Teen Titans Go! To The Movies film review: fast and funny superheroics | SciFiNow


The Teen Titans come to the big screen in this wickedly funny and inventive adventure

In the Teen Titans universe everyone has their own superhero movie apart from Robin, something which he can’t abide. He’s furious that Alfred, and even the Batmobile are screeching into the oversaturated market before he’s even had the chance to prove his mettle. So along with his ragtag team of Raven, Beast Boy, Cyborg and Starfire he sets into motion a plan to get into the movie business and find a suitable arch nemesis.

With the current seemingly unstoppable barrage of superhero films on offer in cinemas and on demand, this scathing satire offers a hilarious and affectionate mocking of the industry by poking fun at its most beloved characters. It’s also a fun and lively kids film with animation that resembles Hanna-Barbera crossed with Japanese anime for the most part, and there’s even some lovable felt creations too. It features songs akin to the brilliance of The Lego Movie with ‘Upbeat Inspirational Song About Life’ a particular highlight. The 80s inspired music video for the song is all cassette tapes, cosmic rainbows, saxophone solo, dolphin drum machine player and a tiger (voiced by Michael Bolton) complete with keytar.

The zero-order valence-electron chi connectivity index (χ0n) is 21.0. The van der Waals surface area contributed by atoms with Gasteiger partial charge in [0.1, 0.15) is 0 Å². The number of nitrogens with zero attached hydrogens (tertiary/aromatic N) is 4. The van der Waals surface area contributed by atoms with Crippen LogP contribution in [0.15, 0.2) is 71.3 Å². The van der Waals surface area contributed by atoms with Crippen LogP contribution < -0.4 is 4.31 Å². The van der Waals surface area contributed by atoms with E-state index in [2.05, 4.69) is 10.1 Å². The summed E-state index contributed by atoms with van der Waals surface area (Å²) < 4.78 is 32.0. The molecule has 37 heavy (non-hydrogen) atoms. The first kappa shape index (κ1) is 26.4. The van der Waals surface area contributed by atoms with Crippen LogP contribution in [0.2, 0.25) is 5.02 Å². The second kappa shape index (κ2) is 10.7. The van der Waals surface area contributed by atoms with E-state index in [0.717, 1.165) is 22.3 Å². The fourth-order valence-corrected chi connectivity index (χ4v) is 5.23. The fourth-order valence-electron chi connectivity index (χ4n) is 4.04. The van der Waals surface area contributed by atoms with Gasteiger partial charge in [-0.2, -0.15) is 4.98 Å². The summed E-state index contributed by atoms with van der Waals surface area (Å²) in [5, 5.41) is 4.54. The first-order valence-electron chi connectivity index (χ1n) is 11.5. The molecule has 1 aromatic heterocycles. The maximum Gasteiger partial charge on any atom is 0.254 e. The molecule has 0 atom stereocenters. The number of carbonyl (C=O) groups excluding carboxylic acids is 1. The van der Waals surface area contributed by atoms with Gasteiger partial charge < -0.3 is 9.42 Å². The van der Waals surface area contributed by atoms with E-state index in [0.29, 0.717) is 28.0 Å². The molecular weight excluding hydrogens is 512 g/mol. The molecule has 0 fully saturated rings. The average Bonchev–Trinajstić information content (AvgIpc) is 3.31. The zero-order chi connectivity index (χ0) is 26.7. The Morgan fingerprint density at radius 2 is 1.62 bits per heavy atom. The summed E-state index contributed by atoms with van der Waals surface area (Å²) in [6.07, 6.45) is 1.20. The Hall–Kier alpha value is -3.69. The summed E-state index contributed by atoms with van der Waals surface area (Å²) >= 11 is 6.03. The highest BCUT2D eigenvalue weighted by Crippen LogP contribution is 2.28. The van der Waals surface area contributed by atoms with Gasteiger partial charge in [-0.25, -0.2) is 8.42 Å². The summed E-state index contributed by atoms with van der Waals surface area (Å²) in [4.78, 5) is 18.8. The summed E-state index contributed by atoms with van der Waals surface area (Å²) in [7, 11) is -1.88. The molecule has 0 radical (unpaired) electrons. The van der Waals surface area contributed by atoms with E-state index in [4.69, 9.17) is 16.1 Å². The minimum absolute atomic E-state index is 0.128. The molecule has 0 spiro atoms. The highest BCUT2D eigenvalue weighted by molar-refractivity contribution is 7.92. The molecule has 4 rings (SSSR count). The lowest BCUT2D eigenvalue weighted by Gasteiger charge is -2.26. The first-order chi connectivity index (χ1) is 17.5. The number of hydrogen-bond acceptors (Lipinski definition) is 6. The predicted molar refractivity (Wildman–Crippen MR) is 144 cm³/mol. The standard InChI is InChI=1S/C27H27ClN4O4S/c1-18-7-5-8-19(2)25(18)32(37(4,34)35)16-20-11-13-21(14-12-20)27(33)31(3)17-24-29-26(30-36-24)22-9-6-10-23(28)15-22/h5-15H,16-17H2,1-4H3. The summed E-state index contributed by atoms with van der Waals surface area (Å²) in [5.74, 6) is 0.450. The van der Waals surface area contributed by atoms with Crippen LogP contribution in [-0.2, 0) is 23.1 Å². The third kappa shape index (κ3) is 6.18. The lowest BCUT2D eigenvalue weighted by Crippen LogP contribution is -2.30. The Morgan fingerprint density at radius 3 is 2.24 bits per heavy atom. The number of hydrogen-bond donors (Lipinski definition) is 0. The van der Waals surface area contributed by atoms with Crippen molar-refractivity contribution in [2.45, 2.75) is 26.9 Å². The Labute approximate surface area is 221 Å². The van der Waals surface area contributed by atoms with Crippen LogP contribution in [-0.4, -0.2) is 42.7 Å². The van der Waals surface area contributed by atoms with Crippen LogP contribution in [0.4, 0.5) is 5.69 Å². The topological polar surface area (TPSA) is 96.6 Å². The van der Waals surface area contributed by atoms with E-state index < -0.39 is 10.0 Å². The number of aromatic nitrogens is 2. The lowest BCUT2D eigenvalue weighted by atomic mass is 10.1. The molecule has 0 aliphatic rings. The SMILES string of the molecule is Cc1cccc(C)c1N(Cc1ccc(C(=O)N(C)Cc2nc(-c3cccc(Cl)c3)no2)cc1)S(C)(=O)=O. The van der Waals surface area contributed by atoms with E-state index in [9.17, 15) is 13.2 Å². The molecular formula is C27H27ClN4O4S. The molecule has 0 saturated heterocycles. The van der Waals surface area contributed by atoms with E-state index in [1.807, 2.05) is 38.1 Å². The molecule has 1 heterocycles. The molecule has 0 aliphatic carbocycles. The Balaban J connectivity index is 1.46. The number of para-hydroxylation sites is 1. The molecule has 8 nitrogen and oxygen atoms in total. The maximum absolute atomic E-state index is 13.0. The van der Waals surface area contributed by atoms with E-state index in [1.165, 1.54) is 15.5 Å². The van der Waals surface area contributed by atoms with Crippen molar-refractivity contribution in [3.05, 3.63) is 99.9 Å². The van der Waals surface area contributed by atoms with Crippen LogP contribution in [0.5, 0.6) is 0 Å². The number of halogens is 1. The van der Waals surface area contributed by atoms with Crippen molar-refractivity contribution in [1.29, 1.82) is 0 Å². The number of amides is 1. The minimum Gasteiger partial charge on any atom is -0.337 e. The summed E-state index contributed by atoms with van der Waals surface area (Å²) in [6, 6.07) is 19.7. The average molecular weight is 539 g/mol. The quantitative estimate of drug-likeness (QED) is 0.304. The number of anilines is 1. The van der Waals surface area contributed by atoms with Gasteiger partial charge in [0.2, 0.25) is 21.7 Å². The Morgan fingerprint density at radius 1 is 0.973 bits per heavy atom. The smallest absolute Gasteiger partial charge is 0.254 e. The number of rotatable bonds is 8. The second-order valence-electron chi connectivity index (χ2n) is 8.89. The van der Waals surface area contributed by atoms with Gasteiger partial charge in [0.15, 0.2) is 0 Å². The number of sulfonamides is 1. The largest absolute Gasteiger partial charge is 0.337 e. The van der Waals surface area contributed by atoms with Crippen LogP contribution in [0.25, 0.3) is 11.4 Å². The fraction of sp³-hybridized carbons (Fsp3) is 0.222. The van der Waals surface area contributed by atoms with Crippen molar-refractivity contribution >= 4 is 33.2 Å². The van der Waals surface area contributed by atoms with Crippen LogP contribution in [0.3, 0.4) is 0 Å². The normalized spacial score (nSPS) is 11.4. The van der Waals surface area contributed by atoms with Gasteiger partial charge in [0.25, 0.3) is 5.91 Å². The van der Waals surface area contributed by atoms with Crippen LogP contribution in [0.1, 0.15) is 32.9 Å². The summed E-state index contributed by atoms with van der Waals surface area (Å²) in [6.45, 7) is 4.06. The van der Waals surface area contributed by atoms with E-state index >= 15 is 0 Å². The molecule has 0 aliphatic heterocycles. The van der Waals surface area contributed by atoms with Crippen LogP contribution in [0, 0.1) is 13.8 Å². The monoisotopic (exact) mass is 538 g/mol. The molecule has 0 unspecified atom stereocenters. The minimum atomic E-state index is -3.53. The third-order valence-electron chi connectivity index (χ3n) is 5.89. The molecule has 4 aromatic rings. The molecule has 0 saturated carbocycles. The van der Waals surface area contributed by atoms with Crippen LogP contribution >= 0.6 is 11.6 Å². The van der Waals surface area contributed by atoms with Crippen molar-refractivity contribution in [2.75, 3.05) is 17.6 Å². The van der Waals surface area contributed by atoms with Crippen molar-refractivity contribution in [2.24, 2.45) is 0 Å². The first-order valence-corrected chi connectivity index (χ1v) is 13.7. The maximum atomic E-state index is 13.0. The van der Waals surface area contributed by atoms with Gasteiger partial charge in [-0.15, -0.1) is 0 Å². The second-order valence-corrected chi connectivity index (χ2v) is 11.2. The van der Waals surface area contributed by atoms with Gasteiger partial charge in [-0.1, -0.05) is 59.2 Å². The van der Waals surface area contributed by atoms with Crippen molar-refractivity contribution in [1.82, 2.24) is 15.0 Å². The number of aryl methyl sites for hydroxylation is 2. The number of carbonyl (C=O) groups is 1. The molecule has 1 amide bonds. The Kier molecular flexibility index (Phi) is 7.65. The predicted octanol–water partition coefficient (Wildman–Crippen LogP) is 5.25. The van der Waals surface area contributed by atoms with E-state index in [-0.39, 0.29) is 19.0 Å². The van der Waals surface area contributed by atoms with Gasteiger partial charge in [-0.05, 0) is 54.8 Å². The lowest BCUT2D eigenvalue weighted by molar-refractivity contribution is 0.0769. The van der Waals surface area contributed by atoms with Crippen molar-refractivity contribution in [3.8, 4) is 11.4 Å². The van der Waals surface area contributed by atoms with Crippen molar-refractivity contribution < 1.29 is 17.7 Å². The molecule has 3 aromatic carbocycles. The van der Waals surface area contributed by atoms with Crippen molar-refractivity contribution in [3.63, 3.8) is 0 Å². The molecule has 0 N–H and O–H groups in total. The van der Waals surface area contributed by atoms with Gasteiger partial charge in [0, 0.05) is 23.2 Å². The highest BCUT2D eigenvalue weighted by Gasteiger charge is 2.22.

It’s the kind of meta movie that knows its film and comic book history inside out and plays with it in a joyfully inventive way. Nicolas Cage finally gets to play Superman and does a fantastic job, Zack Snyder’s ultra-serious Batman V Superman: Dawn Of Justice gets a much-needed reworking and there’s even a Jonah Rex (yes, we do mean the dinosaur) film available according to the beautifully detailed posters and multitude of background jokes. The teen titans even go back in time, to the theme from Back To The Future, making their way through superhero history by foiling their angsty, tragic beginnings or simply sabotaging them – Aquaman does not fare well! When that doesn’t work they cheekily push those characters back into danger.

Wickedly funny in places, the film doesn’t let up for one minute, jumping from one clever joke to the next at a breakneck speed.




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